The first chapter of 1 Peter answers somewhat to Exodus 15. The heavenly saints are viewed in the former as being on the resurrection side of the sea. Resting on the blood of the unblemished Lamb, by which they had been redeemed to God, and with their faces toward their incorruptible inheritance unto which they had been called, and as a redeemed people saved by the Lord from the hand of the enemy, they commence their journey through the wilderness with a song, saying, Blessed be the God and Father of our Lord Jesus Christ, which according to His abundant mercy hath begotten us again unto a lively hope by the resurrection of Jesus Christ from the dead."

Redemption gives the Christian the character of a pilgrim, and also changes the aspect of the world into that of a wilderness, on which he enters with girded loins and a staff for sustainment, which is nothing less than the power of God. And as the light of the future shines on his pathway, and the joy of anticipation fills the pilgrim's heart, he can unite with others and sing:

"We expect a bright tomorrow,

All, all is well."

The wilderness is a place of testing, and no place for the flesh to profit by, for there is nothing there to minister to its desires; and therefore, if we fail to enter by faith into the present enjoyment of what is beyond, declension of soul will follow, and our hearts will turn back again to the world. "The flesh profiteth nothing," and therefore the Israelites had not bettered their state in the least by changing their position in leaving Egypt for Canaan. They brought with them that which the Christian is supposed to have left behind for ever, as judged and set aside in the death of Christ, as we read, "Knowing this, that our old man is crucified with Him, that the body of sin might be destroyed, that henceforth we should not serve sin." (Rom. 6:6.)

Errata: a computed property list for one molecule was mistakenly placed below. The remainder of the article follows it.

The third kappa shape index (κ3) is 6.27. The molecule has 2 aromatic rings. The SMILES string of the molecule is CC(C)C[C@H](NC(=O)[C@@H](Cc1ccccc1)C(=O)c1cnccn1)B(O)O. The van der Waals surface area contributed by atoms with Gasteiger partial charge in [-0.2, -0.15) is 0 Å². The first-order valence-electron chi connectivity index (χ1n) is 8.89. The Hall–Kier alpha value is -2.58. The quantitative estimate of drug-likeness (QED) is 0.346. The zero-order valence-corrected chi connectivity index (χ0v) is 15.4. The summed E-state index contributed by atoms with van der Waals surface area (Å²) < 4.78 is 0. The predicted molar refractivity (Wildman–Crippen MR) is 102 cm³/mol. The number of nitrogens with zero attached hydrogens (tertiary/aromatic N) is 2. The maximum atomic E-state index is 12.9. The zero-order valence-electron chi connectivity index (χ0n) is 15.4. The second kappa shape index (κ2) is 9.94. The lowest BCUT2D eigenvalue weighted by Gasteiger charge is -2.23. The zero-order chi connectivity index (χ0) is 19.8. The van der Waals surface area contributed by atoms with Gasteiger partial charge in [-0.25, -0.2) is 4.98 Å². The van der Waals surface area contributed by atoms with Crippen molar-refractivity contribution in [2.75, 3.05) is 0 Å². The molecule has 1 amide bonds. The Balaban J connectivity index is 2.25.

It has often been said that the world, as answering to the wilderness, forms no part of the purpose of God in regard to His people. It is important to bear this in mind. It was acknowledged by the Israelites in their song of salvation, when they said, "Thou in Thy mercy hast led forth the people which Thou hast redeemed: Thou hast guided them in Thy strength unto Thy holy habitation." (Ex. 15:13.)

"Deliverance from the world," however, forms a most important part of God's purpose, as shown where the Lord Jesus Christ is spoken of as the One "who gave Himself for our sins, that He might deliver us from this present evil world, according to the will of God and our Father." (Gal. 1:4.) Deliverance from the world, as we have already seen, could only be effected for the believer through the death and resurrection of Christ. In addition to this, we find in the Epistle to the Colossians our association with the death and resurrection of Christ. It is the way God views His saints, as being dead with Christ, buried with Him, and also risen with Him, and this made good in the experience of our souls. We thus learn what deliverance is from this present evil world. In connection with the Red Sea we learn the value of His redemption work in bringing us to God, in order that we might joy in Him through our Lord Jesus Christ; but Jordan typifies our identification with Him as dead and risen. As we sometimes sing:

"Jesus died, and we died with Him,
Buried in His grave we lay;
One with Him in resurrection,
Now in Him, in heaven's bright day."

The effect of this truth on the apostle Paul was so great that he says to the Galatians, "God forbid that I should glory, save in the cross of our Lord Jesus Christ, by whom the world is crucified unto me, and I unto the world." (Chap. 6:14.) In chapter 1:4 he taught them deliverance from this present evil world, and in chapter 6 he shows them how fully he had entered into it. It was not so with the Galatians, however. Association with Christ in death had brought the apostle to view himself as a crucified man in a crucified world; and with Christ as his Object, and participating in His risen life, he viewed the world from a new standpoint altogether. The heavenly vision on the way to Damascus had spoiled the apostle for the world, and the world for him; and the moral impress of the glory, which he received on his heart at the time, produced the desired effect with regard to everything under the sun, where the stamp of death is seen. The whole range of nature, and all the pomp and glory of this vain world, as typified by the lofty "cedar," the lowly "hyssop," and "scarlet," viewed in the light of Calvary, lost their attraction for the man that could say, "I am crucified with Christ: nevertheless I live; yet not I, but Christ liveth in me: and the life which I now live in the flesh I live by the faith of the Son of God, who loved me, and gave Himself for me." (Gal. 2:20.) Such a man could no longer use the world as a parade ground, or place of display for religious flesh, for the practice of sin, or for conforming to it in any way whatever; but as being dead to it with Christ, and therefore delivered from it, he sought to be always bearing about in his body the dying of the Lord Jesus, that the life also of Jesus might be made manifest in his mortal flesh. (2 Cor. 4:10.) H. H.